Three Fortran Compilers on Atlas
(SVU/Academic Computing, Computer Centre, NUS )
Atlas is the new 16-node high performance Linux cluster at SVU. Each node has a dual Intel
Xeon 3.06 GHz CPU and 2 GB of memory. Connecting the nodes is a high-speed, low-latency
Myrinet switch. As with all SVU systems, batch queues have been set up to facilitate job/load
management on the cluster. Both serial and parallel jobs are supported. Access to the cluster is
via the e-SVU portal or by directly logging into the head nodes atlas0 or atlas1. More
information about the cluster, such as software, libraries and tools, is found at the following link:
Atlas is installed with three Fortran compilers:
• g77, a GNU Open Source software,
• pgf77 from Portland Group (PG), and
• ifc from Intel.
All are available on atlas0 and atlas1. Which one gives the best performance? To help address
this question, we tested these compilers on three sample programs (all are serial codes).
First, we compiled the codes (using no compiler optimization options) and collected the CPU
times they took to run (average of 3 runs), for example,
g77 –o c1g c1.f
pgf77 –o c1p c1.f
ifc –o c1i c1.f
The timings (in seconds) are shown in the following table:
Code name Memory g77 pgf77 ifc
C1 490-730 B 429.6 320.6 259.9
C2 21 MB 214.5 72.8 56.3
C3 90 MB 1968.4 213.7 112.3
The results show that for each code, the Intel compiler gives the fastest results, followed by PG,
then GNU. The codes compiled using ifc ran 23-90% faster than the PG compiled ones, and 65%
to an incredible 1650% faster than the GNU compiled.
Compiling for Optimization
When the same codes were compiled with optimization flags, for example,
g77 –O5 –o c1g_opt c1.f
pgf77 –fast –o c1p_opt c1.f
ifc –O3 –o c1i_opt c1.f
we obtained the results in the table below. You can find out what optimization flags each
compiler has from the man page (on atlas0 or atlas1):
Code name Memory g77 (-O5) pgf77 (-fast) ifc (-O3)
C1 490-730 B 430.9 310.2 259.9
C2 21 MB 75.2 62.5 55.5
C3 90 MB 1187.8 130.1 112.4
It is interesting to note that when compiled with optimization flags, the CPU times did not
improve for the Intel compiler on all three codes. But CPU times were improved for the PG
optimized codes, which ran 3-39% faster, and for the GNU optimized, even more, 39-65% faster.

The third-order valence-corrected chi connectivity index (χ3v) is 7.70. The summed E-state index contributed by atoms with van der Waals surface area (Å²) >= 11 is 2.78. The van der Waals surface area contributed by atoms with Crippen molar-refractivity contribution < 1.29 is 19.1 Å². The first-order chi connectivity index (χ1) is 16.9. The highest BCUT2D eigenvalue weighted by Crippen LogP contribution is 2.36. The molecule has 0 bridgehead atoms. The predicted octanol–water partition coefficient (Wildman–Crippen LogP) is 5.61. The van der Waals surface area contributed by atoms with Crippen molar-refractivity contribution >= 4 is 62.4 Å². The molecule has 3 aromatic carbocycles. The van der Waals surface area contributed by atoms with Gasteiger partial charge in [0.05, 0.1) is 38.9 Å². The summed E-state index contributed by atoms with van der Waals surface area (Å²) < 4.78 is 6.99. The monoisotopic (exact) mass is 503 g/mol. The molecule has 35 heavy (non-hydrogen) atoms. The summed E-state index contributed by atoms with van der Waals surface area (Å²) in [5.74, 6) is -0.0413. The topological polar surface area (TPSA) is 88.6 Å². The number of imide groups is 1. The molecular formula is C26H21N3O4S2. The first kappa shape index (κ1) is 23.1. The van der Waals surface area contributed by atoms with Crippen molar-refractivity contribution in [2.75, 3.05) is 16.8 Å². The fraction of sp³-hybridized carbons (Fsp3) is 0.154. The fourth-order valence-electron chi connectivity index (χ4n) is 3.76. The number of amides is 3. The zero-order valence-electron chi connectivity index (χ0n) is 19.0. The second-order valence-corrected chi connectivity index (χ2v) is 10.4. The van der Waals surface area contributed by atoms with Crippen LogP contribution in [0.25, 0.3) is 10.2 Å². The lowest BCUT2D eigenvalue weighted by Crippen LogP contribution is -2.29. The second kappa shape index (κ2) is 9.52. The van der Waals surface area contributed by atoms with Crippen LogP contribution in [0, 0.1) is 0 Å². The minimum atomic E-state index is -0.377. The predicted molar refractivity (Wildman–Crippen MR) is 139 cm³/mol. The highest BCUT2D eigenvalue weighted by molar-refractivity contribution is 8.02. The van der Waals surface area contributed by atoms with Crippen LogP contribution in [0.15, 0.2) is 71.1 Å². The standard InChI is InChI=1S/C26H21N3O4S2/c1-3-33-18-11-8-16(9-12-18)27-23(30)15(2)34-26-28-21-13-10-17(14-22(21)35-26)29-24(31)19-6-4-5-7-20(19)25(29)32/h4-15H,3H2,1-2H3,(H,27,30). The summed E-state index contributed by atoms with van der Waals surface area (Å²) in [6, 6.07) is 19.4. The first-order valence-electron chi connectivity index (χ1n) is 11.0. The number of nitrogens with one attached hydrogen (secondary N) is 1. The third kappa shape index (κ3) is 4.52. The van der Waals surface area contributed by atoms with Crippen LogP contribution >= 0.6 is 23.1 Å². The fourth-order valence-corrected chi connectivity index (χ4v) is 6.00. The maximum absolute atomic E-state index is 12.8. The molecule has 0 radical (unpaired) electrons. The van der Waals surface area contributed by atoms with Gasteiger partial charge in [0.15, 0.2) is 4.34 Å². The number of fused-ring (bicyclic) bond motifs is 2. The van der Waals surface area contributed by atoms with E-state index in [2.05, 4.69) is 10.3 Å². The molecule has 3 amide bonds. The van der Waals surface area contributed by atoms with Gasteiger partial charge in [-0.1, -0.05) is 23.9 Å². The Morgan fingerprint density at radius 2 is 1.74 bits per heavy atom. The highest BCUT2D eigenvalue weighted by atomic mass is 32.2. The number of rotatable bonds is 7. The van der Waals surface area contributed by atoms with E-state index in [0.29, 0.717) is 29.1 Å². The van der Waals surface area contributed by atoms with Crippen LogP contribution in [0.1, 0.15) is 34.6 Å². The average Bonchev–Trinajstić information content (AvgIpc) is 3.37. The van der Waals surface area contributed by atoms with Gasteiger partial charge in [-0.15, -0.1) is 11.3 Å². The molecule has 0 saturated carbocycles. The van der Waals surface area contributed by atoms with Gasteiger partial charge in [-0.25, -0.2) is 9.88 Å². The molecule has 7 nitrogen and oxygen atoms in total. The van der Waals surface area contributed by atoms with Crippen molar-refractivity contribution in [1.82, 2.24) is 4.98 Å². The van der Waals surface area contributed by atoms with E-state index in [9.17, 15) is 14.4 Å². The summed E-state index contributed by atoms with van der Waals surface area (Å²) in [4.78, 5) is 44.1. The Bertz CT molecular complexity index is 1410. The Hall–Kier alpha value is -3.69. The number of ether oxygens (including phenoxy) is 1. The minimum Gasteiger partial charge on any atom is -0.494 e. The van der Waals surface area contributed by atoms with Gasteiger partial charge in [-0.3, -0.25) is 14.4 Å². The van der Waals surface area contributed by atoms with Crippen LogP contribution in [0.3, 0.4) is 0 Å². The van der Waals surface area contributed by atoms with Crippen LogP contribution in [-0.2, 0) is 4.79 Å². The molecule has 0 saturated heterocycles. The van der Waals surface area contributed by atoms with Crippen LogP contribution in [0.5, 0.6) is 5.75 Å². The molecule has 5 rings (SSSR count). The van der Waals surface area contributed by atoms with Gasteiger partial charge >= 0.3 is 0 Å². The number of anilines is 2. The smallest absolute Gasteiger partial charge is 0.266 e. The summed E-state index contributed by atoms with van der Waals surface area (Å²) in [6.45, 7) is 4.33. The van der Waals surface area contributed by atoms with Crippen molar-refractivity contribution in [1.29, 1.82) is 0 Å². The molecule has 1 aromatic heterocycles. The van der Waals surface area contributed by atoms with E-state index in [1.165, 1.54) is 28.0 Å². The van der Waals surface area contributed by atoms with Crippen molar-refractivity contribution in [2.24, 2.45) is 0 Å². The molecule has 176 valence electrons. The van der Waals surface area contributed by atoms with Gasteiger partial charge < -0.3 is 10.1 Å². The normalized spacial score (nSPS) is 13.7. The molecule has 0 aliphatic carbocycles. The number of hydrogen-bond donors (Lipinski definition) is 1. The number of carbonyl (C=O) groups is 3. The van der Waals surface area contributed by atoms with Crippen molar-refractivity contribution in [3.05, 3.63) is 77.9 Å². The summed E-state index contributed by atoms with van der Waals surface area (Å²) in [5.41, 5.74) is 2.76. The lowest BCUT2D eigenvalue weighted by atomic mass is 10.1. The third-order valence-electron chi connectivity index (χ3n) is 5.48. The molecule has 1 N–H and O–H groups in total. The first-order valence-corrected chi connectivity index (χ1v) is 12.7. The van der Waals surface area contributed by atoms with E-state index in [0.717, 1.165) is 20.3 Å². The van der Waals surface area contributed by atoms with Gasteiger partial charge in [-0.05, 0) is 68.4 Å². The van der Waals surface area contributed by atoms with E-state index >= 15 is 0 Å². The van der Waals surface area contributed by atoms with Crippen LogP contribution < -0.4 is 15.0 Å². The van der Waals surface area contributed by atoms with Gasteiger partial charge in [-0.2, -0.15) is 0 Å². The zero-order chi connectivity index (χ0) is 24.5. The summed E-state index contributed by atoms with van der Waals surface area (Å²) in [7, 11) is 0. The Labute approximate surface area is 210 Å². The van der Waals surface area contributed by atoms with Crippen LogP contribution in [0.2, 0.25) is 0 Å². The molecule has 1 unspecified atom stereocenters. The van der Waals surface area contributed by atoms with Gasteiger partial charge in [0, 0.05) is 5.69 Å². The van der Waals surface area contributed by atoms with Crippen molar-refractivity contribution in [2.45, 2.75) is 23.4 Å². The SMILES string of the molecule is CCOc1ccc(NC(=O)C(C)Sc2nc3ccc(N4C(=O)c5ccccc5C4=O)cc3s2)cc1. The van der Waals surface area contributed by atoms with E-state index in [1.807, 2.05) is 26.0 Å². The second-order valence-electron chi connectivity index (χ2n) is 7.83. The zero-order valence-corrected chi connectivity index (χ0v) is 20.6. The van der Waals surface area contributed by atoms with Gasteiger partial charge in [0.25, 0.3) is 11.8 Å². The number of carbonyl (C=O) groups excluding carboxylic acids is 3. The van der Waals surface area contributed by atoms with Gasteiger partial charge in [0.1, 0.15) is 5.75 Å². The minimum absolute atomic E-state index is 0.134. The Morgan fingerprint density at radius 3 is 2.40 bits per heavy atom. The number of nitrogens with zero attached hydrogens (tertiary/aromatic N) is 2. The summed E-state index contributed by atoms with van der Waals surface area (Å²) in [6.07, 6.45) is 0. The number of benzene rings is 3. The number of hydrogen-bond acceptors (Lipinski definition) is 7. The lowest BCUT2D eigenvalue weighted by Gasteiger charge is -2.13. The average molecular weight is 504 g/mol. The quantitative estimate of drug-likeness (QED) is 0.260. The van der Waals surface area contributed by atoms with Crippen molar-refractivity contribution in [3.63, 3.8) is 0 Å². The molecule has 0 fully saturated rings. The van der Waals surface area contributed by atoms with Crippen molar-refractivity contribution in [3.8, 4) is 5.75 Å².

A quick check of the ifc man page, shows that even when compiled with no optimization flag, a
default O1 optimization is used. There is a flag to disable optimizations (O0) which we try on the
codes to give CPU run times of 271.9, 130.7, and 650.8 seconds, for C1, C2, C3, respectively.
Indeed, these are all longer compared with the default optimized.
With optimization flags on, the Intel compiler still gives the fastest results, although the PG and
GNU have improved significantly. Intel ifc is some 12-19% faster than PG, and 35% to 950%
faster than GNU.
Do check the correctness/accuracy of your code results when using more aggressive optimization.
Compiler optimizations play a significant role in reducing the run times of your code. With
appropriate optimization flags, there seems to be only a small difference in CPU run times
between the PG and Intel compiled codes, but still quite a significant difference with GNU
compiled codes. Your code’s performance under the compilers is likely to vary, as it did for the
sample codes. So if you have codes that you run many times, it is worth spending some time
testing out the compilers and optimization flags on the code.
While Intel ifc seems to give the best results, there are other considerations beside CPU run times
when choosing a compiler to use, such as accuracy of results, availability/ease of use of the
debugger, and availability of libraries.
Please send your queries/problems on compilers to the SVU helpdesk at email@example.com.